Law, Institutions and Economic Development: Examining the Development of the Home Mortgage Market in India - Can Two Wrongs Make a Right?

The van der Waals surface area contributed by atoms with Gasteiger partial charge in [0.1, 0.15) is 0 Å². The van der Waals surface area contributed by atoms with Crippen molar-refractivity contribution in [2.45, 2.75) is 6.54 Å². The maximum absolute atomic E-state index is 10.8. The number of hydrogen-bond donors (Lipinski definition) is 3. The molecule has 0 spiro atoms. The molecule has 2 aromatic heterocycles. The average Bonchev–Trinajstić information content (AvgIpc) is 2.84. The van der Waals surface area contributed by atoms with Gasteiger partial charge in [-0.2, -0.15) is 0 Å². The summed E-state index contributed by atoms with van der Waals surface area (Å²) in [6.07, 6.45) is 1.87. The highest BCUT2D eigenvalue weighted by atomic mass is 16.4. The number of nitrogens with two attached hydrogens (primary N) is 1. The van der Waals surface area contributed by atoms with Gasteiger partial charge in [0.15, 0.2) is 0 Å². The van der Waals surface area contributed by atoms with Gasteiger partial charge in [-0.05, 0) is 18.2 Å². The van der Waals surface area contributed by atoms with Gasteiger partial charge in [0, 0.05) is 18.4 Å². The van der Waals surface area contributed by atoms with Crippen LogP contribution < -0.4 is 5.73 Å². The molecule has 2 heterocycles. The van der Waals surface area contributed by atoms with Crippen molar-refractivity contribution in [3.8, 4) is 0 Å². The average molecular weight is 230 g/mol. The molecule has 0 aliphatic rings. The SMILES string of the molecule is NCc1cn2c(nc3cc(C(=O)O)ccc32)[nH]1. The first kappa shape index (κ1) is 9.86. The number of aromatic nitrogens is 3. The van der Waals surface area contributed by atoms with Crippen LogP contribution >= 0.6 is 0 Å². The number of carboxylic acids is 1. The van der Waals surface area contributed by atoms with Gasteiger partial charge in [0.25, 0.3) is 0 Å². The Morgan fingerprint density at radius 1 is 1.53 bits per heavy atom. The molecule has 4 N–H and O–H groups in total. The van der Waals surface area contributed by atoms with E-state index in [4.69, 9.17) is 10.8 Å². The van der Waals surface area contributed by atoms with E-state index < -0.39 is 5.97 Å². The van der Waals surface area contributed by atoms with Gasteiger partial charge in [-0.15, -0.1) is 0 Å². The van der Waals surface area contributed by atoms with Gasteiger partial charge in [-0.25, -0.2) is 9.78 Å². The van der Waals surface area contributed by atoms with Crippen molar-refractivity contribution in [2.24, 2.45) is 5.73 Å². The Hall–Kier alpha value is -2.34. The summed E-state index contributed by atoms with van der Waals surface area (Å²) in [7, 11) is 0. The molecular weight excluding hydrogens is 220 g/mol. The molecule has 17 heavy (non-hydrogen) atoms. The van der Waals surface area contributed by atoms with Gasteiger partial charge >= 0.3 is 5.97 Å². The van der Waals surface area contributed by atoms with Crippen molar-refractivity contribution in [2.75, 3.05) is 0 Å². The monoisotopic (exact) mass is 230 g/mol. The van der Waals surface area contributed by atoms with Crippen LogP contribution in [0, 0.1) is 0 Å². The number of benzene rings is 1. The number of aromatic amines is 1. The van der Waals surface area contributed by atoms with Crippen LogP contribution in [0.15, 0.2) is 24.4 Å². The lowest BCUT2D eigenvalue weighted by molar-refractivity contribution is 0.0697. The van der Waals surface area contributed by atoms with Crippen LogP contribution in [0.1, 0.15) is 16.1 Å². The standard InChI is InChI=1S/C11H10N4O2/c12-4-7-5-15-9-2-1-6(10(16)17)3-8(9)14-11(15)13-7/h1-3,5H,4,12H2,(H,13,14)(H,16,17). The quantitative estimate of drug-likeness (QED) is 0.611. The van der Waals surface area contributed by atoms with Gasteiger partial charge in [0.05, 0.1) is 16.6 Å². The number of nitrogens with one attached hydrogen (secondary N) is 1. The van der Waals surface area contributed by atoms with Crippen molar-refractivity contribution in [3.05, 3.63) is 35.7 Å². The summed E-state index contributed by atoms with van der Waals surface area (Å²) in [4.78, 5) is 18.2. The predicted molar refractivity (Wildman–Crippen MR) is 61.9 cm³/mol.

Abstract: A vast literature examines the interactions between law, institutions and economic development, but it only occasionally examines how actual markets in emerging economies have developed and transitioned to relying on legal institutions. This paper addresses that question by examining the growth of the formal home mortgage market (HMM) in India from the mid 1990s onwards. Long delays in foreclosing on property, along with other factors, led to a trivial HMM. However, from about 1994 to 2003, and before any mortgage law changes took effect, the HMM in India grew impressively. This paper examines what led to this and finds that, amongst other things, banks in India relied on “dysfunctions” in the criminal justice system to help overcome dysfunctions in the civil justice system for enforcing mortgages. In particular, in house departments at banks relied on a provision that criminalized “bounced” checks along with the predictability of extortion by the police to enhance their ability to obtain payments for mortgages and other kinds of debts. Although this aided the HMM’s growth, it also resulted in substantial negative collateral effects by enhancing corruption and worsening adjudicative delays. Indeed, the “bounced” check strategy (BCS) came to represent one of the largest areas of litigation in India. However, once the mortgage market started growing banks pushed for law changes around 2003 that facilitated the continued expansion of the market, but reduced the need to rely on the increasingly costly BCS. The HMM’s development not only tracks the incentives faced by the players and highlights the improvisational aspects of this market’s growth, but also has implications for a number of areas of research. This includes insights on the interactions between law, institutions and economic development; how institutional change or transition might arise in some contexts; and the role of private ordering, and key players like in-house lawyers, in market development.